The default behavior of Caliburn Micro (CM), when it must locate a view from a view-model, is very straightforward: it takes the full name of the view-model, replaces the word "Model" by an empty string, and locates a view with this new name.
One problem with this way is that you must exactly have one view per view-model. So, if you have an abstract view-model, with multiple derived view-models, which only set some filters on the displayed data, you must have one view per derived VM. Which is kind of annoying, useless, and error prone.
In this short article, I'll show you how to easily implement a new feature which will allow us to specify, with an attribute on top of the VM, the view we want CM to display when we activate the VM.
This post is an english translation of this french post.
One way to manage data validation when using WPF is to implement the interface IDataErrorInfo on the classes to validate, and to modify the XAML file so that WPF automatically uses the functions of this interface to validate the value of the properties (See here for an example).
The problem with this, is that you have to alter your entities to add some logic inside them, which makes them become more than entities. One way to avoid that is provided by FluentValidation, which allows you to deport the validation logic outside of your entities, inside another class, where you can define some validation rules for your entity.
But as we always want our entities to continue to implement IDataErrorInfo, we have to operate a mix with FluentValidation. You can find a way to achieve that in this thread.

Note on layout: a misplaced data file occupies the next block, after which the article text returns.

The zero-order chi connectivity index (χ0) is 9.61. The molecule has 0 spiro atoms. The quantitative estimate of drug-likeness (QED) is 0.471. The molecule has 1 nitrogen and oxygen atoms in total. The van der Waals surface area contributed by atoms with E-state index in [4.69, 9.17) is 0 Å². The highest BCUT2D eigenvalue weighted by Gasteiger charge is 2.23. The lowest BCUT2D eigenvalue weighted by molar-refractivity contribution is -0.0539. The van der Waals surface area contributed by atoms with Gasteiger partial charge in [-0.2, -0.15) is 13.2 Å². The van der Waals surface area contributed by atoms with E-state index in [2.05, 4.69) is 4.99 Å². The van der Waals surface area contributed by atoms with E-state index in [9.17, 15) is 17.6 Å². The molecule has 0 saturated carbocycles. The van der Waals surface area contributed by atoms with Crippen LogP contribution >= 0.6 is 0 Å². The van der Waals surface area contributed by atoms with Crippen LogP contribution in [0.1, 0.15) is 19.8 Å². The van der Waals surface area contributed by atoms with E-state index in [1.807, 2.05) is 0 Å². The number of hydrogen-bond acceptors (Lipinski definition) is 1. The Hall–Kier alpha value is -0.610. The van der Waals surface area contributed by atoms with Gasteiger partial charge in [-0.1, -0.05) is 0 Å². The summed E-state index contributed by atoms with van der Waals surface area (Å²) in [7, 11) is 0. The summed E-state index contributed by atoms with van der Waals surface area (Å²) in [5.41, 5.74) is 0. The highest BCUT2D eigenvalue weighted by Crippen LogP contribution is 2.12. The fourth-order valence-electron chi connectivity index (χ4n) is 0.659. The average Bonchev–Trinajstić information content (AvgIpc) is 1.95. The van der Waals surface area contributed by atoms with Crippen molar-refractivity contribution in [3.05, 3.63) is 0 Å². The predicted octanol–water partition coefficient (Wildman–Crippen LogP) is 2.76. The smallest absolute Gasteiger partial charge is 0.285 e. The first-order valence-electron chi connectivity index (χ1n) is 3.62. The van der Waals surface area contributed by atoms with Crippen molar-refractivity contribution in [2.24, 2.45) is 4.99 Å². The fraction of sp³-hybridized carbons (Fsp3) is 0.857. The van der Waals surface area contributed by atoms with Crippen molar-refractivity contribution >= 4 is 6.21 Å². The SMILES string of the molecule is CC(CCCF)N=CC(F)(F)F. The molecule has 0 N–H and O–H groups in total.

This thread was the starting point of the solution I'm going to propose to you, to fix this problematic in an easy way...
Here, I won't explain what are Caliburn and PostSharp. Their respective documentations, examples and samples already do that very well. But I will show you how to create an aspect which will be applied by PostSharp on the view models of a WPF assembly.
And as a result, on runtime, each time a public property will be changed, the event PropertyChanged of the interface INotifyPropertyChanged will be fired, and the WPF view will be able to refresh its state.
If you already know PostSharp, or have been on their website, you have certainly noticed that they already propose an aspect which intends to implement the interface INotifyPropertyChanged, and to call PropertyChanged when the value of a property is changed.
And if you already know Caliburn, you know that the classes you must inherit from to implement your view models inherit themselves from an abstract class named PropertyChangedBase, which implements INotifyPropertyChanged, and which proposes a function named NotifyOfPropertyChange, to which you give as a parameter the name of the modified property.
The aspect I'm going to show you will allow us to mix these 2 methods.